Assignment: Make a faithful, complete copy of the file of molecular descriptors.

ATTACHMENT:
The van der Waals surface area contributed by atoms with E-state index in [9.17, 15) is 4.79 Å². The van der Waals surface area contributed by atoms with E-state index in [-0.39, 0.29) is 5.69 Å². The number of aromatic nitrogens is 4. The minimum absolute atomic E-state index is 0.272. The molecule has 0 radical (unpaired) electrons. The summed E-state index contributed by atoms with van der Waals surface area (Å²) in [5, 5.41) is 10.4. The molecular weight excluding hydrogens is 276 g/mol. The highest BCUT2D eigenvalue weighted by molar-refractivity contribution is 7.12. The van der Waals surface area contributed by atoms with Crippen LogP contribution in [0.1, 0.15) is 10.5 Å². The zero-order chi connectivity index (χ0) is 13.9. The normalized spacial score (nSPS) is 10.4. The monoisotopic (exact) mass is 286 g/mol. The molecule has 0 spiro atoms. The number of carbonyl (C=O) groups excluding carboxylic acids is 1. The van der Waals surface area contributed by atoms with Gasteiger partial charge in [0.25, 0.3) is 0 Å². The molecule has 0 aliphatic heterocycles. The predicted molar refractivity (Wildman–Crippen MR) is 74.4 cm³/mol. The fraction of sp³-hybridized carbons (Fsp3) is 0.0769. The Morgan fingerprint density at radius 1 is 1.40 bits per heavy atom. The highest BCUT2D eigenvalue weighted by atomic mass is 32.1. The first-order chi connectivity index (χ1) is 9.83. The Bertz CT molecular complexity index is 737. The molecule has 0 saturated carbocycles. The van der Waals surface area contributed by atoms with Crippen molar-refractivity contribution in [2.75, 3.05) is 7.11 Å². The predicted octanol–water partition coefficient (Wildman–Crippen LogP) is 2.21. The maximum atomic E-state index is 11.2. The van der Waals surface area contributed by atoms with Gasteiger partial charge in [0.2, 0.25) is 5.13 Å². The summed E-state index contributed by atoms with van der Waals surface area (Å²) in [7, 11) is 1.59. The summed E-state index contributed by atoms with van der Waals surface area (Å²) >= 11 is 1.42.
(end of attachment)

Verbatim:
The van der Waals surface area contributed by atoms with E-state index in [9.17, 15) is 4.79 Å². The van der Waals surface area contributed by atoms with E-state index in [-0.39, 0.29) is 5.69 Å². The number of aromatic nitrogens is 4. The minimum absolute atomic E-state index is 0.272. The molecule has 0 radical (unpaired) electrons. The summed E-state index contributed by atoms with van der Waals surface area (Å²) in [5, 5.41) is 10.4. The molecular weight excluding hydrogens is 276 g/mol. The highest BCUT2D eigenvalue weighted by molar-refractivity contribution is 7.12. The van der Waals surface area contributed by atoms with Crippen LogP contribution in [0.1, 0.15) is 10.5 Å². The zero-order chi connectivity index (χ0) is 13.9. The normalized spacial score (nSPS) is 10.4. The monoisotopic (exact) mass is 286 g/mol. The molecule has 0 spiro atoms. The number of carbonyl (C=O) groups excluding carboxylic acids is 1. The van der Waals surface area contributed by atoms with Gasteiger partial charge in [0.25, 0.3) is 0 Å². The molecule has 0 aliphatic heterocycles. The predicted molar refractivity (Wildman–Crippen MR) is 74.4 cm³/mol. The fraction of sp³-hybridized carbons (Fsp3) is 0.0769. The Morgan fingerprint density at radius 1 is 1.40 bits per heavy atom. The highest BCUT2D eigenvalue weighted by atomic mass is 32.1. The first-order chi connectivity index (χ1) is 9.83. The Bertz CT molecular complexity index is 737. The molecule has 0 saturated carbocycles. The van der Waals surface area contributed by atoms with Crippen molar-refractivity contribution in [2.75, 3.05) is 7.11 Å². The predicted octanol–water partition coefficient (Wildman–Crippen LogP) is 2.21. The maximum atomic E-state index is 11.2. The van der Waals surface area contributed by atoms with Gasteiger partial charge in [0.2, 0.25) is 5.13 Å². The summed E-state index contributed by atoms with van der Waals surface area (Å²) in [7, 11) is 1.59. The summed E-state index contributed by atoms with van der Waals surface area (Å²) >= 11 is 1.42.